AUSTRIA - VBV, the largest Pensionskassen in the Austrian pensions market, has called for greater flexibility in the rate at which pensions are calculated, in a bid to minimise the number of cases where payouts are being cut.
Under the Austrian Pensionskassen system, pension payouts can be cut when the returns are lower than the calculation rate negotiated for the pension contract.
On some older contracts this rate - known as the "Rechnungszins" - can be up to 6.5% but for new members the rate is capped at 3.5%, meaning pensioners with the older contracts will face considerable cuts in their benefits this year, according to VBV.
"We have a problem in the system as the calculation rate is negotiated by the company and union representatives when a retirement contract is set up," said Günther Schiendl, chief investment officer of VBV, at a conference in Vienna.
"The rate is then legally fixed for the next 60 years over which time the employee is accumulating money and then receives a pension on retirement. But we need more flexibility in the system so people themselves choose the calculation rate at retirement.
Schiendl noted members could then decide individually whether they want a higher supplementary pension to begin with, by choosing a high calculation rate, or a steady pension over several years.
He added the current regulations create an "asset liability mismatch" because they demand a fixed calculation rate be applied over the whole period of a pension contract but force the Pensionskassen to value assets on a mark-to-market principle.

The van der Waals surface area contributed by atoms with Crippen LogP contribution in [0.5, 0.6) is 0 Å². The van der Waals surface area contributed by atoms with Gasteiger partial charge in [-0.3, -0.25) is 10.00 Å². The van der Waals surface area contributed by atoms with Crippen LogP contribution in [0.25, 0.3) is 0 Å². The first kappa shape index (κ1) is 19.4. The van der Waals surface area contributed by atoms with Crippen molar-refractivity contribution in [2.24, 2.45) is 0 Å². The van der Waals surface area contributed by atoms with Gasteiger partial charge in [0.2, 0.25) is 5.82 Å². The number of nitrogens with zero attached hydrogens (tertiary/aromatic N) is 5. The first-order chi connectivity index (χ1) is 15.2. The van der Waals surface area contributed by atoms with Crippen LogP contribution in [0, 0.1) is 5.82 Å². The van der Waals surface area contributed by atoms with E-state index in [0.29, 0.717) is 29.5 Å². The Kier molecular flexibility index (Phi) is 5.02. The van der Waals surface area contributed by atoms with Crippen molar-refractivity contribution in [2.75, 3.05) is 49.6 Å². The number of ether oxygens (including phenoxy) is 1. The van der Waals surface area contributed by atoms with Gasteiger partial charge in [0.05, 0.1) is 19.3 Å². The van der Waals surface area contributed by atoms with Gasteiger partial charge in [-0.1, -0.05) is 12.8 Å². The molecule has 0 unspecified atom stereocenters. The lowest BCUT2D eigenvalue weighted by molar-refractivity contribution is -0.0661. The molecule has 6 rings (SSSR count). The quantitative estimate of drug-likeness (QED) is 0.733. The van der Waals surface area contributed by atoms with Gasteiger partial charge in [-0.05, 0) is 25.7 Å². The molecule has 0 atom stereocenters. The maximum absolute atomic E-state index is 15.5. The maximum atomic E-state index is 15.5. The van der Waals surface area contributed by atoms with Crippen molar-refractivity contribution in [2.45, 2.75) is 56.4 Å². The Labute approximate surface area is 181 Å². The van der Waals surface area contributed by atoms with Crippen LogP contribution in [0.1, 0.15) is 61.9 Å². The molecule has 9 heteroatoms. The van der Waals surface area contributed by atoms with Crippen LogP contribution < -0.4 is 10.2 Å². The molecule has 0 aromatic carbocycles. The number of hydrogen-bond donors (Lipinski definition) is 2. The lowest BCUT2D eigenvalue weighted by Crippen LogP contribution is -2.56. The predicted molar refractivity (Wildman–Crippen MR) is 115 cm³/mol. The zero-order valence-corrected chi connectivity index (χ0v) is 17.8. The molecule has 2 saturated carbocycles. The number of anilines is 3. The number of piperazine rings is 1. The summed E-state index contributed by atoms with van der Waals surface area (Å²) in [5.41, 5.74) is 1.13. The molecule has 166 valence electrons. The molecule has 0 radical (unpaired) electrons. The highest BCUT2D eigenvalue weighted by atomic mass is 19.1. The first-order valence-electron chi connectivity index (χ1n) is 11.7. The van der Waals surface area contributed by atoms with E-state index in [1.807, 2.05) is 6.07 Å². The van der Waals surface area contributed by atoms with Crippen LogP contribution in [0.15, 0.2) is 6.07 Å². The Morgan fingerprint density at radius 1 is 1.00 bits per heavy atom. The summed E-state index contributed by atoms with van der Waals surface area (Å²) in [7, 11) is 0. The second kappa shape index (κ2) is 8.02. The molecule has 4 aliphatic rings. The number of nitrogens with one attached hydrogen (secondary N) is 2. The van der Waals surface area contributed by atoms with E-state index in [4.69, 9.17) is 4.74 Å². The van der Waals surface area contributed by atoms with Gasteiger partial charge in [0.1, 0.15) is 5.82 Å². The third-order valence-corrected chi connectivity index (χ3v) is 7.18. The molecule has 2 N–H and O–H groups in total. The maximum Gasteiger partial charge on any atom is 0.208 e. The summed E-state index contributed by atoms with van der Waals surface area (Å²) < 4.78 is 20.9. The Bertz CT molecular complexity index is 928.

Union representatives attending the conference demanded the reintroduction of minimum return guarantees for Pensionskassen, which were abolished in 2003 in the wake of the bursting of the dotcom bubble.
Some funds have been offering guarantees since then but they come with costs for the beneficiaries.
"The minimum return guarantees have to be reintroduced retrospectively to at least cushion some of the damage [of the markets]," claimed union representative Dwora Stein.
A guarantee on pensions is currently offered by the so-called collective occupational insurances ("Betriebliche Kollektivversicherung") - an insurance-based second pillar vehicle.
However, Schiendl stressed those providers offered initial pensions which are a third or one-quarter lower in value than those offered by Pensionskassen.
"People have to choose between a lower stable pension or possible higher pension payments," Schiendl added.
He announced the VBV will be offering a stable pension option from next year, adding he is currently working on the new offering.
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